Every day, we use artificial, mostly electrically generated light without giving it much thought. Darkness seems to be banished, light is always and everywhere available. When light is needed, we switch incandescent lamps, LEDs, fluorescent tubes or spotlights on and off as a matter of course. And yet light is one of the most fascinating phenomena in science and intellectual history. With around 80 light artworks by 65 internationally renowned artists, the Kunstmuseum Wolfsburg is offering the first insight into light until 10 July under the title “Power! Light!”, the Kunstmuseum Wolfsburg is now for the first time offering an insight into the fascinating spectrum of light art, which is political in the broader sense.
In contrast to previous exhibitions on light design and light art, the show curated by Andreas Beitin and Holger Broeker does not only focus on the positive aspects of light. While light had exclusively positive connotations as a symbol of the divine and knowledge in the Western world from Plato’s allegory of the sun and early Christianity to the beginning of the 20th century, this has changed, especially with the ubiquitous use of artificial light. Even though, according to the announcement, “our entire civilisation is inconceivable today without electric light, it is also associated with light pollution, species extinction and energy waste, despite technical advancements and indisputable advantages”. On the one hand, light makes cultural events possible, offers social space and protection, can stage people, objects or consumer articles and thus lend them meaning. On the other hand, power is exercised through the targeted use of electric light. Artificial light “can be used to monitor, manipulate, exclude or even destroy”.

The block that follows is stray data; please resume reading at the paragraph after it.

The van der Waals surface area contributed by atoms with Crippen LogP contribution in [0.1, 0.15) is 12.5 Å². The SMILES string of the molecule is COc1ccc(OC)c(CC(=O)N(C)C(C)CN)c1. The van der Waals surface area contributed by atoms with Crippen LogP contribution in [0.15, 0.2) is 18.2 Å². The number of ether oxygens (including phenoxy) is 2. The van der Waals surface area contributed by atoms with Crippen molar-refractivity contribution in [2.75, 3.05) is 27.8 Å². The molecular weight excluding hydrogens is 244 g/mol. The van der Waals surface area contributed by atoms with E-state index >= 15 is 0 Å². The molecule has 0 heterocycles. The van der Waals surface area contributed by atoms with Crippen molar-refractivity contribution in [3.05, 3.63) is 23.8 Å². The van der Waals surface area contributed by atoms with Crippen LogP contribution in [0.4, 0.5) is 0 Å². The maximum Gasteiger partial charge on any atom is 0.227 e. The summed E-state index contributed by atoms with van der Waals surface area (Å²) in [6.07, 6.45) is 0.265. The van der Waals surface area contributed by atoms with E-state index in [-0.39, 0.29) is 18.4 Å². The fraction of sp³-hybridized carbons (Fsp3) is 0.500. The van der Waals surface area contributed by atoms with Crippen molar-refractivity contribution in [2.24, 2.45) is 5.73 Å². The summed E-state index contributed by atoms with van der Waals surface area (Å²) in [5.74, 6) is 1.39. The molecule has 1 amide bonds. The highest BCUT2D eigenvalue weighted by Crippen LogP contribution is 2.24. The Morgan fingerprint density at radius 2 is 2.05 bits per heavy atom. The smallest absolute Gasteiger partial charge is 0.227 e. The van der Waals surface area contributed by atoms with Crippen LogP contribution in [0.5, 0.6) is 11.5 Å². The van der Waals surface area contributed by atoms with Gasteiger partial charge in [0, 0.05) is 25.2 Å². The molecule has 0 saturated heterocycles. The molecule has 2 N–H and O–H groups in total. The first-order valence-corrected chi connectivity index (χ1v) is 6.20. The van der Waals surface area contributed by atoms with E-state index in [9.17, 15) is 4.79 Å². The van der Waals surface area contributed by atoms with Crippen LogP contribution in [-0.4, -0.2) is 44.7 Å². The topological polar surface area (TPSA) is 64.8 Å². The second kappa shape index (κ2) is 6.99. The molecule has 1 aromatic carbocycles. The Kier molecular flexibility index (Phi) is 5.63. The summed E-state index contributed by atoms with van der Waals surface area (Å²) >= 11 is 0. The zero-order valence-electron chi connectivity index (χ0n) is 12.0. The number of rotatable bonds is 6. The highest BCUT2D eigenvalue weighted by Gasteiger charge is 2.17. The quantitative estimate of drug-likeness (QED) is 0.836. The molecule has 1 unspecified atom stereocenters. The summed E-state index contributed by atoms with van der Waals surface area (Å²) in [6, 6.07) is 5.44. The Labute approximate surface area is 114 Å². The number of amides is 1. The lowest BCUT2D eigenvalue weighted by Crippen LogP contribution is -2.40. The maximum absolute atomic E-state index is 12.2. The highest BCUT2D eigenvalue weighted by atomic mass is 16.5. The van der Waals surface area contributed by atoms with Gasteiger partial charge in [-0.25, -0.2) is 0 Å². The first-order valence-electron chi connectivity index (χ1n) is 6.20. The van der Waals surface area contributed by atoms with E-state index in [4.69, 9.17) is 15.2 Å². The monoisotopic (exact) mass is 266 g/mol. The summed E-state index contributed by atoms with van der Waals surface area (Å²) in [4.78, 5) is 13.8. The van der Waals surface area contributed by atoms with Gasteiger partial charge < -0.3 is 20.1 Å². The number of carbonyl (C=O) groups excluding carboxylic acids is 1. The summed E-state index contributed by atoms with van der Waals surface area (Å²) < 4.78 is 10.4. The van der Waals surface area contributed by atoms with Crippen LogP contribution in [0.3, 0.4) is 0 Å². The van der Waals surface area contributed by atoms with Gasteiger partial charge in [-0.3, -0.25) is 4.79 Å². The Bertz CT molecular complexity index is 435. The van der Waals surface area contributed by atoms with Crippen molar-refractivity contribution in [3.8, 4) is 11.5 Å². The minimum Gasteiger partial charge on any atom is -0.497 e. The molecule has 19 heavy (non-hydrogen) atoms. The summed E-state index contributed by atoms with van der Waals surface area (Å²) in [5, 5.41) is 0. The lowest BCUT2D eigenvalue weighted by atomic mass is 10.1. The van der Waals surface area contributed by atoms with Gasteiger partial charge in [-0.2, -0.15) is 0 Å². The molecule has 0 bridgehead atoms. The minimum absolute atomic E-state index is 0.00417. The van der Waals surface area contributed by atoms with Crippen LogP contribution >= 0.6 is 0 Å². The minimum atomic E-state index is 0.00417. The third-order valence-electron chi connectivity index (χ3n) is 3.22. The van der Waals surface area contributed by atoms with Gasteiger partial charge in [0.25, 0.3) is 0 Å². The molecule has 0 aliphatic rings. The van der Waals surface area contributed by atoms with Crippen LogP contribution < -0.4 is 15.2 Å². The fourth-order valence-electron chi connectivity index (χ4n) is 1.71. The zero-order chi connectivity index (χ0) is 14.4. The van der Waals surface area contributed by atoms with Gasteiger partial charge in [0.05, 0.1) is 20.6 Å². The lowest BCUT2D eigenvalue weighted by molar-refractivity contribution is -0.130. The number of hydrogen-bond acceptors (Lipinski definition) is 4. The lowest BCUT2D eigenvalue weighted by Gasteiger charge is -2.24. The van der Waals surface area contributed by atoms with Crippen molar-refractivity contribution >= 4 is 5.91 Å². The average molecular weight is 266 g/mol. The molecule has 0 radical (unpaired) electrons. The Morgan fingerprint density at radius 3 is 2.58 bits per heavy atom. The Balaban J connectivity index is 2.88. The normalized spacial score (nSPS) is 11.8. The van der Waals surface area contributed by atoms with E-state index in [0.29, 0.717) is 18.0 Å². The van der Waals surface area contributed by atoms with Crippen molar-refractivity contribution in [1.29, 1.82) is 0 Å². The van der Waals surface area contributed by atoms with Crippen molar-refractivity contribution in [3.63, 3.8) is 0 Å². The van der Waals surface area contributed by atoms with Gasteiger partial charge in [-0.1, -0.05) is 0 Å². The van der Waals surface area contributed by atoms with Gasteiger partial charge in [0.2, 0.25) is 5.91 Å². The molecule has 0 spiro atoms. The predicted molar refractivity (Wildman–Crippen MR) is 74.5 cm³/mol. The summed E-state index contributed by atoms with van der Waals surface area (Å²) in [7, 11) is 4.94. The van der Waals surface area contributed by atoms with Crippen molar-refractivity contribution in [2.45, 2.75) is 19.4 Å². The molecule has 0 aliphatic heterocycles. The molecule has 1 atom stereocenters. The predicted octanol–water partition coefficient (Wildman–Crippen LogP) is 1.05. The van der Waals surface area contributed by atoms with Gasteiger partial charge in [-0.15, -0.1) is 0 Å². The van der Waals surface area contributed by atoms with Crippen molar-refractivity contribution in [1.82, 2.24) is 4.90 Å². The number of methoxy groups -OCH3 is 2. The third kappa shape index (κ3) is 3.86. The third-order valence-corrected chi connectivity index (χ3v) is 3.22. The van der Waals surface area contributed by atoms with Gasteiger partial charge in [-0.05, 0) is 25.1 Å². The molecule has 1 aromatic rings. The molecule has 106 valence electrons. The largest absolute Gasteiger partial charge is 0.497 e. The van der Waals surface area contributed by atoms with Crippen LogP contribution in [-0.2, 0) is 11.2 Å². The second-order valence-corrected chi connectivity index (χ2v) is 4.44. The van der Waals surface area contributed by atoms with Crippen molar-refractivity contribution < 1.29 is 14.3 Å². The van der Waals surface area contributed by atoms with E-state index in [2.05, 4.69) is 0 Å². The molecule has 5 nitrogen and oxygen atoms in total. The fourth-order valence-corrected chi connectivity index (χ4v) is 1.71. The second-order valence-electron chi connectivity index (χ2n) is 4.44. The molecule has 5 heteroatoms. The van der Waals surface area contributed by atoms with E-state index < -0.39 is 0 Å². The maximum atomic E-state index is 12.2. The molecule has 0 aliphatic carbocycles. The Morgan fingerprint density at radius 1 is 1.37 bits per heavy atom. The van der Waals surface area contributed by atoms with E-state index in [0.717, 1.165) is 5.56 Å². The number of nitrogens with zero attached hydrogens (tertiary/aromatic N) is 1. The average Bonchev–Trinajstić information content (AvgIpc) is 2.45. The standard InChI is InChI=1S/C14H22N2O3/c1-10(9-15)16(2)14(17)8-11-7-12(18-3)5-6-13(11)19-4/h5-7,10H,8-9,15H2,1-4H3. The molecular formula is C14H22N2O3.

Based on selected works from the collection of the Kunstmuseum Wolfsburg, the exhibition accordingly concentrates on artistic positions in which light or light artworks in a broader sense have political, social, ecological or manipulative meanings. A special kind of physical experience is the permanent illumination in Gregor Schneider’s “High Security and Isolation Cell No. 2” (2005), with which he refers to the “white torture” method of being permanently exposed to a light source. The exhibition is accompanied by a comprehensive publication designed by Jan Kiesswetter with contributions by Andreas Beitin, Holger Broeker, Jo Joelson, Annette Krop-Benesch, Christoph Markschies, Julia Otto and Michael Schwarz from the fields of art and cultural studies, biology, theology and philosophy.
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